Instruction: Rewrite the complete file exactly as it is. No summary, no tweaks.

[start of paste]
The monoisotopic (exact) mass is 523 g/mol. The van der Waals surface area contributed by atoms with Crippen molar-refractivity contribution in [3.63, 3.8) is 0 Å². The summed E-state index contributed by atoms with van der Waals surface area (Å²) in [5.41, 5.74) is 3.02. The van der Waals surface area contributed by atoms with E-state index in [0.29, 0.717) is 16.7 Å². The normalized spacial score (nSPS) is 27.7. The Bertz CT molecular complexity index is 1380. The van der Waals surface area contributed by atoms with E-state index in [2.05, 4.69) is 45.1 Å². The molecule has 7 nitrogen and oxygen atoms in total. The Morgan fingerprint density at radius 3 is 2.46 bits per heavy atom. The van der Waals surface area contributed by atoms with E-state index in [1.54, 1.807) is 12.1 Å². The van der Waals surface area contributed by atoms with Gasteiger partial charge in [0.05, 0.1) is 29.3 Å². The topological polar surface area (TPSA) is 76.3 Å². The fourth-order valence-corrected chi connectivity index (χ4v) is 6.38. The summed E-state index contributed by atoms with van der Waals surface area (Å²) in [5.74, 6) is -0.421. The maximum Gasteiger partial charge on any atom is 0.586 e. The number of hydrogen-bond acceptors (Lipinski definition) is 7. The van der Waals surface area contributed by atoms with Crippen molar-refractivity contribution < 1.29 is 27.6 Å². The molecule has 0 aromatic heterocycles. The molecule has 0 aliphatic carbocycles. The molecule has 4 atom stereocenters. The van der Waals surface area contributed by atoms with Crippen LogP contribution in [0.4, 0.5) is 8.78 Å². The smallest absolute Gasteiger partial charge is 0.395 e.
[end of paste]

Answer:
The monoisotopic (exact) mass is 523 g/mol. The van der Waals surface area contributed by atoms with Crippen molar-refractivity contribution in [3.63, 3.8) is 0 Å². The summed E-state index contributed by atoms with van der Waals surface area (Å²) in [5.41, 5.74) is 3.02. The van der Waals surface area contributed by atoms with E-state index in [0.29, 0.717) is 16.7 Å². The normalized spacial score (nSPS) is 27.7. The Bertz CT molecular complexity index is 1380. The van der Waals surface area contributed by atoms with E-state index in [2.05, 4.69) is 45.1 Å². The molecule has 7 nitrogen and oxygen atoms in total. The Morgan fingerprint density at radius 3 is 2.46 bits per heavy atom. The van der Waals surface area contributed by atoms with E-state index in [1.54, 1.807) is 12.1 Å². The van der Waals surface area contributed by atoms with Gasteiger partial charge in [0.05, 0.1) is 29.3 Å². The topological polar surface area (TPSA) is 76.3 Å². The fourth-order valence-corrected chi connectivity index (χ4v) is 6.38. The summed E-state index contributed by atoms with van der Waals surface area (Å²) in [5.74, 6) is -0.421. The maximum Gasteiger partial charge on any atom is 0.586 e. The number of hydrogen-bond acceptors (Lipinski definition) is 7. The van der Waals surface area contributed by atoms with Crippen molar-refractivity contribution < 1.29 is 27.6 Å². The molecule has 0 aromatic heterocycles. The molecule has 0 aliphatic carbocycles. The molecule has 4 atom stereocenters. The van der Waals surface area contributed by atoms with Crippen LogP contribution in [0.4, 0.5) is 8.78 Å². The smallest absolute Gasteiger partial charge is 0.395 e.